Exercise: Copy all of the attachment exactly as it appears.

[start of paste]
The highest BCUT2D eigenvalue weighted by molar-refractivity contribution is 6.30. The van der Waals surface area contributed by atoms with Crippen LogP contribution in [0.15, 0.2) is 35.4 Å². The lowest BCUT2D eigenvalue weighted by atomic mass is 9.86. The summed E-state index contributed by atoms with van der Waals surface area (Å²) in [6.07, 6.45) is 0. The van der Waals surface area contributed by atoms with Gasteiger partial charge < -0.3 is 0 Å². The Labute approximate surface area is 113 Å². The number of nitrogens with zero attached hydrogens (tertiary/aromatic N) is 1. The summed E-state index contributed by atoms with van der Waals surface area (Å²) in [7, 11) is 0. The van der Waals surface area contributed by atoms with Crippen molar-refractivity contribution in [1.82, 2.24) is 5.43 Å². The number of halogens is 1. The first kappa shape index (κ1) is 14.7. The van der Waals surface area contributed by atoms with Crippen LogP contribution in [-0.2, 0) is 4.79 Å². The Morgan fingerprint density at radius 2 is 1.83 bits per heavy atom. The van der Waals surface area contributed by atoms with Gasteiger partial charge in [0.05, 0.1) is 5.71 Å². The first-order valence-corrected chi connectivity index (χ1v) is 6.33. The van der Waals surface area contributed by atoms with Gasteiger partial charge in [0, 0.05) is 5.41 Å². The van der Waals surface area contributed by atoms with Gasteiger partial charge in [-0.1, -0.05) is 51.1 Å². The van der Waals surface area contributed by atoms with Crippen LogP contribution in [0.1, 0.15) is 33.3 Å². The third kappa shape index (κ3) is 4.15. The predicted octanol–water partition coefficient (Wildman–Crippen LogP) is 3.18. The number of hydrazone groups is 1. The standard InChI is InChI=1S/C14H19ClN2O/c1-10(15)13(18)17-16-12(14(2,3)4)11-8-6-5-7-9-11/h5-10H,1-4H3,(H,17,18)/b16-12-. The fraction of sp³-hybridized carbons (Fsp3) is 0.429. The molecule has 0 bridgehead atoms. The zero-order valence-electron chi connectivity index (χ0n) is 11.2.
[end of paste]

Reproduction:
The highest BCUT2D eigenvalue weighted by molar-refractivity contribution is 6.30. The van der Waals surface area contributed by atoms with Crippen LogP contribution in [0.15, 0.2) is 35.4 Å². The lowest BCUT2D eigenvalue weighted by atomic mass is 9.86. The summed E-state index contributed by atoms with van der Waals surface area (Å²) in [6.07, 6.45) is 0. The van der Waals surface area contributed by atoms with Gasteiger partial charge < -0.3 is 0 Å². The Labute approximate surface area is 113 Å². The number of nitrogens with zero attached hydrogens (tertiary/aromatic N) is 1. The summed E-state index contributed by atoms with van der Waals surface area (Å²) in [7, 11) is 0. The van der Waals surface area contributed by atoms with Crippen molar-refractivity contribution in [1.82, 2.24) is 5.43 Å². The number of halogens is 1. The first kappa shape index (κ1) is 14.7. The van der Waals surface area contributed by atoms with Crippen LogP contribution in [-0.2, 0) is 4.79 Å². The Morgan fingerprint density at radius 2 is 1.83 bits per heavy atom. The van der Waals surface area contributed by atoms with Gasteiger partial charge in [0.05, 0.1) is 5.71 Å². The first-order valence-corrected chi connectivity index (χ1v) is 6.33. The van der Waals surface area contributed by atoms with Gasteiger partial charge in [0, 0.05) is 5.41 Å². The van der Waals surface area contributed by atoms with Gasteiger partial charge in [-0.1, -0.05) is 51.1 Å². The van der Waals surface area contributed by atoms with Crippen LogP contribution in [0.1, 0.15) is 33.3 Å². The third kappa shape index (κ3) is 4.15. The predicted octanol–water partition coefficient (Wildman–Crippen LogP) is 3.18. The number of hydrazone groups is 1. The standard InChI is InChI=1S/C14H19ClN2O/c1-10(15)13(18)17-16-12(14(2,3)4)11-8-6-5-7-9-11/h5-10H,1-4H3,(H,17,18)/b16-12-. The fraction of sp³-hybridized carbons (Fsp3) is 0.429. The molecule has 0 bridgehead atoms. The zero-order valence-electron chi connectivity index (χ0n) is 11.2.